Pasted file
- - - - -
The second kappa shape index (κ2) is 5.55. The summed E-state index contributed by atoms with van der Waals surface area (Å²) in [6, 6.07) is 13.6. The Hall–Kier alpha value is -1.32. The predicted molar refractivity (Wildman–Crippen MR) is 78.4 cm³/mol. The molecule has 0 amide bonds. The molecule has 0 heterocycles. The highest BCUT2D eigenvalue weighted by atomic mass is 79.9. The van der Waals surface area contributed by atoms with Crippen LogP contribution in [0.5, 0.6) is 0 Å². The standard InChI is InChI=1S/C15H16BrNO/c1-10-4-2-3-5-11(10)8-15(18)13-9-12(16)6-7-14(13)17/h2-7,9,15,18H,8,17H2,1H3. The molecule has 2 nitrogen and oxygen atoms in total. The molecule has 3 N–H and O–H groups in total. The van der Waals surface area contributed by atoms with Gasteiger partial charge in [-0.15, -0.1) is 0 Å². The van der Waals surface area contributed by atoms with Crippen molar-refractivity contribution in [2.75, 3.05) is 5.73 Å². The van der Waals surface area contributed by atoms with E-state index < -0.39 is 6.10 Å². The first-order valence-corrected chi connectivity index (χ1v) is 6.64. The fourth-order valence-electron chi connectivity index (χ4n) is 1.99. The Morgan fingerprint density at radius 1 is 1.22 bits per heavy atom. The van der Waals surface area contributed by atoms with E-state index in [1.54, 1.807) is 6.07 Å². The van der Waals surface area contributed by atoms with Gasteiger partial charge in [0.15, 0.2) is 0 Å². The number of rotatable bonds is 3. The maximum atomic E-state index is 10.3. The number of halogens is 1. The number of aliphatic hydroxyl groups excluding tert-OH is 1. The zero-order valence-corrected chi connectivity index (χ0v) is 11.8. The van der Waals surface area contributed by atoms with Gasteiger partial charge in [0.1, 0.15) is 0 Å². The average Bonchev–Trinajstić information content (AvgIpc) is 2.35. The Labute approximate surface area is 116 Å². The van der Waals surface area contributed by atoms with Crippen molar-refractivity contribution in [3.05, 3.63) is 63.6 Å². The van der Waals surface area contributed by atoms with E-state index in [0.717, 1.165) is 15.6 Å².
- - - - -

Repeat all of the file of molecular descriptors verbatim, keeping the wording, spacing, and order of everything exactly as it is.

The second kappa shape index (κ2) is 5.55. The summed E-state index contributed by atoms with van der Waals surface area (Å²) in [6, 6.07) is 13.6. The Hall–Kier alpha value is -1.32. The predicted molar refractivity (Wildman–Crippen MR) is 78.4 cm³/mol. The molecule has 0 amide bonds. The molecule has 0 heterocycles. The highest BCUT2D eigenvalue weighted by atomic mass is 79.9. The van der Waals surface area contributed by atoms with Crippen LogP contribution in [0.5, 0.6) is 0 Å². The standard InChI is InChI=1S/C15H16BrNO/c1-10-4-2-3-5-11(10)8-15(18)13-9-12(16)6-7-14(13)17/h2-7,9,15,18H,8,17H2,1H3. The molecule has 2 nitrogen and oxygen atoms in total. The molecule has 3 N–H and O–H groups in total. The van der Waals surface area contributed by atoms with Gasteiger partial charge in [-0.15, -0.1) is 0 Å². The van der Waals surface area contributed by atoms with Crippen molar-refractivity contribution in [2.75, 3.05) is 5.73 Å². The van der Waals surface area contributed by atoms with E-state index < -0.39 is 6.10 Å². The first-order valence-corrected chi connectivity index (χ1v) is 6.64. The fourth-order valence-electron chi connectivity index (χ4n) is 1.99. The Morgan fingerprint density at radius 1 is 1.22 bits per heavy atom. The van der Waals surface area contributed by atoms with E-state index in [1.54, 1.807) is 6.07 Å². The van der Waals surface area contributed by atoms with Gasteiger partial charge in [0.15, 0.2) is 0 Å². The number of rotatable bonds is 3. The maximum atomic E-state index is 10.3. The number of halogens is 1. The number of aliphatic hydroxyl groups excluding tert-OH is 1. The zero-order valence-corrected chi connectivity index (χ0v) is 11.8. The van der Waals surface area contributed by atoms with Gasteiger partial charge in [0.1, 0.15) is 0 Å². The average Bonchev–Trinajstić information content (AvgIpc) is 2.35. The Labute approximate surface area is 116 Å². The van der Waals surface area contributed by atoms with Crippen molar-refractivity contribution in [3.05, 3.63) is 63.6 Å². The van der Waals surface area contributed by atoms with E-state index in [0.717, 1.165) is 15.6 Å².